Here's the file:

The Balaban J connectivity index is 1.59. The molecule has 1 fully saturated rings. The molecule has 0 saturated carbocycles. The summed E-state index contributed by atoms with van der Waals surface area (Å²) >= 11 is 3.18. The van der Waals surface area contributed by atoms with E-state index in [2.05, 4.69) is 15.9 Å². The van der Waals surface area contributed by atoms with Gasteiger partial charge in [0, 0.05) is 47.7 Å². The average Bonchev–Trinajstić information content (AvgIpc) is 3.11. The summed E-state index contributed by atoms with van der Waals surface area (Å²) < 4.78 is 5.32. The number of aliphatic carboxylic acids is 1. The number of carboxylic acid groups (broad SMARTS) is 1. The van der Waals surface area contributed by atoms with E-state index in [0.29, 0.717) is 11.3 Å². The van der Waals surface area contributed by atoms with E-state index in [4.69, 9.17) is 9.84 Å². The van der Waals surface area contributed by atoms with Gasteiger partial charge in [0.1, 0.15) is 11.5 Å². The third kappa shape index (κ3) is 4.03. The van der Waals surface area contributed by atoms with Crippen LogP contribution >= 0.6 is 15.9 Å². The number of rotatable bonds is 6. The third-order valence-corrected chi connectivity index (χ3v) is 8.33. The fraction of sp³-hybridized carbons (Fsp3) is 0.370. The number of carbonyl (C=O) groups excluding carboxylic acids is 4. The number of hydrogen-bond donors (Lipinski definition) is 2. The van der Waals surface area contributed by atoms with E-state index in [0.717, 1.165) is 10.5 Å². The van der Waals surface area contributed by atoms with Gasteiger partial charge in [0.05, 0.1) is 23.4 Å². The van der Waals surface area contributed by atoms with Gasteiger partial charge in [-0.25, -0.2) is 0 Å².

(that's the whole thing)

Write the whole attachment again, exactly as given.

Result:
The Balaban J connectivity index is 1.59. The molecule has 1 fully saturated rings. The molecule has 0 saturated carbocycles. The summed E-state index contributed by atoms with van der Waals surface area (Å²) >= 11 is 3.18. The van der Waals surface area contributed by atoms with E-state index in [2.05, 4.69) is 15.9 Å². The van der Waals surface area contributed by atoms with Gasteiger partial charge in [0, 0.05) is 47.7 Å². The average Bonchev–Trinajstić information content (AvgIpc) is 3.11. The summed E-state index contributed by atoms with van der Waals surface area (Å²) < 4.78 is 5.32. The number of aliphatic carboxylic acids is 1. The number of carboxylic acid groups (broad SMARTS) is 1. The van der Waals surface area contributed by atoms with E-state index in [0.29, 0.717) is 11.3 Å². The van der Waals surface area contributed by atoms with E-state index in [4.69, 9.17) is 9.84 Å². The van der Waals surface area contributed by atoms with Gasteiger partial charge in [0.1, 0.15) is 11.5 Å². The third kappa shape index (κ3) is 4.03. The van der Waals surface area contributed by atoms with Crippen LogP contribution >= 0.6 is 15.9 Å². The number of rotatable bonds is 6. The third-order valence-corrected chi connectivity index (χ3v) is 8.33. The fraction of sp³-hybridized carbons (Fsp3) is 0.370. The number of carbonyl (C=O) groups excluding carboxylic acids is 4. The number of hydrogen-bond donors (Lipinski definition) is 2. The van der Waals surface area contributed by atoms with E-state index in [0.717, 1.165) is 10.5 Å². The van der Waals surface area contributed by atoms with Gasteiger partial charge in [0.05, 0.1) is 23.4 Å². The van der Waals surface area contributed by atoms with Gasteiger partial charge in [-0.25, -0.2) is 0 Å².